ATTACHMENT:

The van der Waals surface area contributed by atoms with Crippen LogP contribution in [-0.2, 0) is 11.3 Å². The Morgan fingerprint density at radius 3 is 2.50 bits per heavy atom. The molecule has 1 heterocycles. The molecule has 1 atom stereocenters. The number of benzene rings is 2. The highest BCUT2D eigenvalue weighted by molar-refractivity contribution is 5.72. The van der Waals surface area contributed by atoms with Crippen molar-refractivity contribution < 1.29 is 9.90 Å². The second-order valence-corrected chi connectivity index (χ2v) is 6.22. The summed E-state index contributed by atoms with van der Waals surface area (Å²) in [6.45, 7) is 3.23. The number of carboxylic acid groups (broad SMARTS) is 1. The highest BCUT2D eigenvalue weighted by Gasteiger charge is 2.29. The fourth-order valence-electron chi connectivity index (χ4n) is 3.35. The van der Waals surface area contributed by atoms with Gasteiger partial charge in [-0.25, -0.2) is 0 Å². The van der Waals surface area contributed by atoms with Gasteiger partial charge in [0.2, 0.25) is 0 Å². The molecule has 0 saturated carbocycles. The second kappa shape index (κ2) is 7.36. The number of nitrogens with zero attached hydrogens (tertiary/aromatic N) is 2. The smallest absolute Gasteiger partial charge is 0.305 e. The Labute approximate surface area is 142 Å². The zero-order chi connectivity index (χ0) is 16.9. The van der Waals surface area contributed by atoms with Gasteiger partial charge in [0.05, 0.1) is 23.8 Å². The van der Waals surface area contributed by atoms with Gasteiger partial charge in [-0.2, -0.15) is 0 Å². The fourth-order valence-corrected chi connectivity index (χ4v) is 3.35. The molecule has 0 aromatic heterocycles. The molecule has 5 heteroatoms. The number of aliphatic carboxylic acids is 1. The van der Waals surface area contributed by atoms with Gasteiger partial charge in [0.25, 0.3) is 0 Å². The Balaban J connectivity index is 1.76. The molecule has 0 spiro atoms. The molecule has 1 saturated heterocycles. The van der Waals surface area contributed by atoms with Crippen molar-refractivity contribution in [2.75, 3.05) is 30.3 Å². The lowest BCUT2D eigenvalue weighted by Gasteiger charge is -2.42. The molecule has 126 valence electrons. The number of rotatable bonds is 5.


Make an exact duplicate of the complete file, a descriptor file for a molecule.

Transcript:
The van der Waals surface area contributed by atoms with Crippen LogP contribution in [-0.2, 0) is 11.3 Å². The Morgan fingerprint density at radius 3 is 2.50 bits per heavy atom. The molecule has 1 heterocycles. The molecule has 1 atom stereocenters. The number of benzene rings is 2. The highest BCUT2D eigenvalue weighted by molar-refractivity contribution is 5.72. The van der Waals surface area contributed by atoms with Crippen molar-refractivity contribution < 1.29 is 9.90 Å². The second-order valence-corrected chi connectivity index (χ2v) is 6.22. The summed E-state index contributed by atoms with van der Waals surface area (Å²) in [6.45, 7) is 3.23. The number of carboxylic acid groups (broad SMARTS) is 1. The highest BCUT2D eigenvalue weighted by Gasteiger charge is 2.29. The fourth-order valence-electron chi connectivity index (χ4n) is 3.35. The van der Waals surface area contributed by atoms with Gasteiger partial charge in [-0.25, -0.2) is 0 Å². The van der Waals surface area contributed by atoms with Gasteiger partial charge in [0.2, 0.25) is 0 Å². The molecule has 0 saturated carbocycles. The second kappa shape index (κ2) is 7.36. The number of nitrogens with zero attached hydrogens (tertiary/aromatic N) is 2. The smallest absolute Gasteiger partial charge is 0.305 e. The Labute approximate surface area is 142 Å². The zero-order chi connectivity index (χ0) is 16.9. The van der Waals surface area contributed by atoms with Gasteiger partial charge in [0.05, 0.1) is 23.8 Å². The van der Waals surface area contributed by atoms with Gasteiger partial charge in [-0.2, -0.15) is 0 Å². The fourth-order valence-corrected chi connectivity index (χ4v) is 3.35. The molecule has 0 aromatic heterocycles. The molecule has 5 heteroatoms. The number of aliphatic carboxylic acids is 1. The van der Waals surface area contributed by atoms with Gasteiger partial charge in [0.25, 0.3) is 0 Å². The Balaban J connectivity index is 1.76. The molecule has 0 spiro atoms. The molecule has 1 saturated heterocycles. The van der Waals surface area contributed by atoms with Crippen molar-refractivity contribution in [2.75, 3.05) is 30.3 Å². The lowest BCUT2D eigenvalue weighted by Gasteiger charge is -2.42. The molecule has 126 valence electrons. The number of rotatable bonds is 5.